(Note: PrettyBrownDancers.com apologizes to Jayda Perry for an extreme delay of her interview for Dancer of the Week.)
Jayda Perry is a proud Afro-Latina who was born and raised in Chicago and is 17 years old. She attends The Chicago High School for the Arts. (ChiArts) She began her dance training at age 5 at the Chicago Multi-Cultural Dance Center (CMDC) where she continues to train, and is also a company member with the Hiplet Ballerinas. Besides dance, she also has a passion for singing, acting, and choreography. In 2017 she received the Rising Star Award from the Department of Cultural Affairs and Special Events (DCASE). At this early stage of her career Jayda has modeled for Versace, performed with Jamila Woods, and has appeared on the TV show Empire.
Jayda was featured in the documentary Hiplet: Because We Can, where she also assisted in the choreography. She was fortunate to travel with Hiplet to perform in Hong Kong for their Lunar New Year Parade. Jayda has an interest in attending a performing arts college such as The American Musical and Dramatic Academy (AMDA), where she would like to pursue her passions for singing, acting, and dancing as a future career. With her success, she hopes to give back and inspire others.
When did you began to dance?
I began to dance in 2007 at the age of 5. I attended the Chicago Multi-Cultural Dance Center (CMDC) and still currently dance with them. Mr.Homer Bryant was my first dance teacher ever and his studio will always be home to me.
Tell us about your first dance performance
My first dance recital was pretty nerve wrecking, because I often worried about remembering my choreography. (That was always the challenge growing up.) Although I was young, I had a p serious mindset towards it. Considering that my dad was a professional dancer and my mom studied Hispanic folkloric dance I always wanted to inherit their skills and make something out of it.
What special performance skills do you have?
I think one my best skills is sending the appropriate energy of whatever I’m performing to the audience. I love to include them in what I’m feeling when I perform. I always want the audience to feel included in the Art that they’re witnessing, and experiencing. That’s one of the essential parts of performing. Not only do I dance for myself but I dance for others.
How do you prepare for a dance audition?
My high school (ChiArts) helped me prepare for auditions. For freshman and sophomores, there is an activity called “Mock Auditions” where we all put on numbers and run things as if it were a real audition. At the end of the mock audition, teachers will give us feedback on what to wear; how to prepare and how to be strategic when it comes to keeping up and making sure we’re really presenting our best. Before auditions, I always like to listen to energetic music that put me in a good mood. There’s nothing better than walking into an audition full of energy and good vibes.
How did you get introduced to Hiplet Ballet?
Growing up, I always watched the girls of the previous generations do Hiplet. I was never aware of what it was called, until I was around the age where I was strong enough to do it. I always thought it was just the older girls having fun on Friday nights in pointe class because it was free time, when really it was Hiplet. Mr.Homer would always tell me, “once you’re ankles are strong enough you’ll be able to do that one day”. I got on pointe at 11 years old and joined the Hiplet Class at 12 years old.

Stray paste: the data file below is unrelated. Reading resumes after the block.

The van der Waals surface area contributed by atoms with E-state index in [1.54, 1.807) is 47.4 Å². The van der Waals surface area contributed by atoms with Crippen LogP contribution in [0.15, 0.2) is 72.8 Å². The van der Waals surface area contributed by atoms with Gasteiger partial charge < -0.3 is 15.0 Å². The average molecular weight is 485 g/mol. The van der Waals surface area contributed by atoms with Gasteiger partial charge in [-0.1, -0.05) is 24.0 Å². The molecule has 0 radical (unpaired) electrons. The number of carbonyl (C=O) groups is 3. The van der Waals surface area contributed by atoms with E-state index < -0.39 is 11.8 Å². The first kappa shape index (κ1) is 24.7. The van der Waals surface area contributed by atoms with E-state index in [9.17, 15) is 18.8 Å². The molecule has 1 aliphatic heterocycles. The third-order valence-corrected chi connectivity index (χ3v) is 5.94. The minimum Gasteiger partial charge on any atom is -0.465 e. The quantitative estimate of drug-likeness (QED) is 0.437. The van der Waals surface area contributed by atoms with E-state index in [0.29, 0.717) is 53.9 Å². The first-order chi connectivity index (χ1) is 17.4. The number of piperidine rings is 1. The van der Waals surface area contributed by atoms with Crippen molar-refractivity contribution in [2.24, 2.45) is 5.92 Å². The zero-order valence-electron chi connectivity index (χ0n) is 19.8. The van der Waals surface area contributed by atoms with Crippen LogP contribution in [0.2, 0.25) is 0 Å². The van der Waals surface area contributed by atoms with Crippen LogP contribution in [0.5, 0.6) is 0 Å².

What is the best thing about dancing?
The best thing about dancing is being able to express myself without speaking. Sometimes it’s hard to express myself with the correct words when I feel a certain type of way, because my emotions can feel stronger than words can compare. With dancing I don’t have to worry about that, I can just move and give you energy, and with that you can get an idea of how I’m feeling.
What is the best advice you received?
I‘ve heard so many good things I can’t decide on just one statement. So here’s a series of quotes from my different teachers: “Don’t let your peers advise you on how to dance; leave all criticism to the professionals.” – “Don’t be so hard on yourself, progress takes time” – “If you see something you like about someone else, then take it and use it!” – “It doesn’t hurt to try” – “Just do it”.
How do you balance a dance career with your personal life?
Honestly, it’s hard to completely divide a dance life with a personal one. My dance life merges with my personal life. For example, most of my friends are dancers. It’s easier to not feel left out with things because we are all dancing. Before, it was always “sorry I have dance” or “I can’t, I have rehearsal”. When my friends and I want to hang out, we either go downtown, or taking a dance class together, like hip-hop or heels. (We like to do things that take us out of our comfort zone.) As long as we’re together that’s all that counts. Also, it’s important to take advantage of breaks. I take huge advantages of my school breaks, because investing time for myself is important considering I’m a busy bee. Dance is a lifestyle. I learned that you’re either all in or all out.
What are your future goals in dance?
I plan to become a professional dancer, in an established company that is diverse, and well rounded in multiple dance genres. I also would like to be able to travel through my dancing and experience the joys of other people and cultures around the world.
What advice would you give young girls starting in dance?
Start with ballet. It’s the foundation to everything. Once you have a solid ballet foundation you can accomplish any other technique. Also, don’t give up easily, the process of improving is going to be challenging because you have to put in the work. Whenever you wanna call quits just think back and remember what made you want to start dancing.